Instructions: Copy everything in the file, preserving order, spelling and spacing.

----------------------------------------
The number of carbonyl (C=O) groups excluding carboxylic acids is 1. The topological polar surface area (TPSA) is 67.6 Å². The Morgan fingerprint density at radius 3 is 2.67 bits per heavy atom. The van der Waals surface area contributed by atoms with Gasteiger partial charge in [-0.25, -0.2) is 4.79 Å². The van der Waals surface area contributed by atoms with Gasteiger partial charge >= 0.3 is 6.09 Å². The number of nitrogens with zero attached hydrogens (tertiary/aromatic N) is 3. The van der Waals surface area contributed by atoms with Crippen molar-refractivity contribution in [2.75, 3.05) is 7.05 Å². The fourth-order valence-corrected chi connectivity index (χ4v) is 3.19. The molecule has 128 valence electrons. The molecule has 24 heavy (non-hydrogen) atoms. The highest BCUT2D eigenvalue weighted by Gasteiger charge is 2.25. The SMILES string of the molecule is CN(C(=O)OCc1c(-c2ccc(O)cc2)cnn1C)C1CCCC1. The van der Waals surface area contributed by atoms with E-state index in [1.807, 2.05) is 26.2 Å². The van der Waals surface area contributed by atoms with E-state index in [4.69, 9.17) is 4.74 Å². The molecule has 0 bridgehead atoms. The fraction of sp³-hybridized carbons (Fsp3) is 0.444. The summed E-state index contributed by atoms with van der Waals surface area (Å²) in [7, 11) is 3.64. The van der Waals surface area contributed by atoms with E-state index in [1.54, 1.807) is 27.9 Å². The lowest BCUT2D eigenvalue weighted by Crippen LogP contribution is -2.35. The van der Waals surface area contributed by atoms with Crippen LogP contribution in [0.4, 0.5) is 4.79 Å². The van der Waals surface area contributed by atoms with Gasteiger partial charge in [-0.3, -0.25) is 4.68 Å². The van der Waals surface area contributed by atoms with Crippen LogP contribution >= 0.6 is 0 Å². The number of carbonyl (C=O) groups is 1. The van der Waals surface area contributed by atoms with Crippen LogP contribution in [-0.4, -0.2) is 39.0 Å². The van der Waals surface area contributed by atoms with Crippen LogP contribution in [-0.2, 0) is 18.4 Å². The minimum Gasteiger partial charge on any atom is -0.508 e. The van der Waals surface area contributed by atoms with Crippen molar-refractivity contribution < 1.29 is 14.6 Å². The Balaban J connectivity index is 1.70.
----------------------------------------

The number of carbonyl (C=O) groups excluding carboxylic acids is 1. The topological polar surface area (TPSA) is 67.6 Å². The Morgan fingerprint density at radius 3 is 2.67 bits per heavy atom. The van der Waals surface area contributed by atoms with Gasteiger partial charge in [-0.25, -0.2) is 4.79 Å². The van der Waals surface area contributed by atoms with Gasteiger partial charge >= 0.3 is 6.09 Å². The number of nitrogens with zero attached hydrogens (tertiary/aromatic N) is 3. The van der Waals surface area contributed by atoms with Crippen molar-refractivity contribution in [2.75, 3.05) is 7.05 Å². The fourth-order valence-corrected chi connectivity index (χ4v) is 3.19. The molecule has 128 valence electrons. The molecule has 24 heavy (non-hydrogen) atoms. The highest BCUT2D eigenvalue weighted by Gasteiger charge is 2.25. The SMILES string of the molecule is CN(C(=O)OCc1c(-c2ccc(O)cc2)cnn1C)C1CCCC1. The van der Waals surface area contributed by atoms with E-state index in [1.807, 2.05) is 26.2 Å². The van der Waals surface area contributed by atoms with E-state index in [4.69, 9.17) is 4.74 Å². The molecule has 0 bridgehead atoms. The fraction of sp³-hybridized carbons (Fsp3) is 0.444. The summed E-state index contributed by atoms with van der Waals surface area (Å²) in [7, 11) is 3.64. The van der Waals surface area contributed by atoms with E-state index in [1.54, 1.807) is 27.9 Å². The lowest BCUT2D eigenvalue weighted by Crippen LogP contribution is -2.35. The van der Waals surface area contributed by atoms with Crippen LogP contribution in [0.4, 0.5) is 4.79 Å². The van der Waals surface area contributed by atoms with Gasteiger partial charge in [-0.3, -0.25) is 4.68 Å². The van der Waals surface area contributed by atoms with Crippen LogP contribution >= 0.6 is 0 Å². The number of carbonyl (C=O) groups is 1. The van der Waals surface area contributed by atoms with Crippen LogP contribution in [-0.4, -0.2) is 39.0 Å². The van der Waals surface area contributed by atoms with Crippen LogP contribution in [-0.2, 0) is 18.4 Å². The minimum Gasteiger partial charge on any atom is -0.508 e. The van der Waals surface area contributed by atoms with Crippen molar-refractivity contribution < 1.29 is 14.6 Å². The Balaban J connectivity index is 1.70.